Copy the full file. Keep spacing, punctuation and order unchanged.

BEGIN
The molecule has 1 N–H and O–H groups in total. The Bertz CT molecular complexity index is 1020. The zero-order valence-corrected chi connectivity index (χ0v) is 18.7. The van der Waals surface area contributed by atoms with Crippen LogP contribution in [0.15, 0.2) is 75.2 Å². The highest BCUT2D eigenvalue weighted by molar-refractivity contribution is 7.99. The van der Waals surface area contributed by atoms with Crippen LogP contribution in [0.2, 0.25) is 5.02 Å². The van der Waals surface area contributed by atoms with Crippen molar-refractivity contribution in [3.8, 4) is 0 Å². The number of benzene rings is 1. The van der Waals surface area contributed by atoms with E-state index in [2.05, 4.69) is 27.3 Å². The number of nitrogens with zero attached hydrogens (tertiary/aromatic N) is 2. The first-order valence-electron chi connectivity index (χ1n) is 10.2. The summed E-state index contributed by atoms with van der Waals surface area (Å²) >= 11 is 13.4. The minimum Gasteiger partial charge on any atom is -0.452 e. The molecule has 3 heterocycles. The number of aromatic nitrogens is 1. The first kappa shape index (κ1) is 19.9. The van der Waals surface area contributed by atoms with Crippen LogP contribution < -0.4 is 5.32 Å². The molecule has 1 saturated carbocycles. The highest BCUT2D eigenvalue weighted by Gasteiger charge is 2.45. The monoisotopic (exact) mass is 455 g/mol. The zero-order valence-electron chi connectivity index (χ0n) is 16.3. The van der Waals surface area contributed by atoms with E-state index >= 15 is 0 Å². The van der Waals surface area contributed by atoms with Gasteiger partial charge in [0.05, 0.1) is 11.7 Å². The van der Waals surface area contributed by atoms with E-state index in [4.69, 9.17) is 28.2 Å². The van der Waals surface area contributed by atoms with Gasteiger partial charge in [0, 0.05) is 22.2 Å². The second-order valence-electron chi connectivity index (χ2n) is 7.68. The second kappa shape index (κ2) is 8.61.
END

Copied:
The molecule has 1 N–H and O–H groups in total. The Bertz CT molecular complexity index is 1020. The zero-order valence-corrected chi connectivity index (χ0v) is 18.7. The van der Waals surface area contributed by atoms with Crippen LogP contribution in [0.15, 0.2) is 75.2 Å². The highest BCUT2D eigenvalue weighted by molar-refractivity contribution is 7.99. The van der Waals surface area contributed by atoms with Crippen LogP contribution in [0.2, 0.25) is 5.02 Å². The van der Waals surface area contributed by atoms with Crippen molar-refractivity contribution in [3.8, 4) is 0 Å². The number of benzene rings is 1. The van der Waals surface area contributed by atoms with E-state index in [2.05, 4.69) is 27.3 Å². The number of nitrogens with zero attached hydrogens (tertiary/aromatic N) is 2. The first-order valence-electron chi connectivity index (χ1n) is 10.2. The summed E-state index contributed by atoms with van der Waals surface area (Å²) >= 11 is 13.4. The minimum Gasteiger partial charge on any atom is -0.452 e. The molecule has 3 heterocycles. The number of aromatic nitrogens is 1. The first kappa shape index (κ1) is 19.9. The van der Waals surface area contributed by atoms with Crippen LogP contribution < -0.4 is 5.32 Å². The molecule has 1 saturated carbocycles. The highest BCUT2D eigenvalue weighted by Gasteiger charge is 2.45. The monoisotopic (exact) mass is 455 g/mol. The zero-order valence-electron chi connectivity index (χ0n) is 16.3. The van der Waals surface area contributed by atoms with E-state index >= 15 is 0 Å². The van der Waals surface area contributed by atoms with Gasteiger partial charge in [0.05, 0.1) is 11.7 Å². The van der Waals surface area contributed by atoms with E-state index in [4.69, 9.17) is 28.2 Å². The van der Waals surface area contributed by atoms with Gasteiger partial charge in [0, 0.05) is 22.2 Å². The second-order valence-electron chi connectivity index (χ2n) is 7.68. The second kappa shape index (κ2) is 8.61.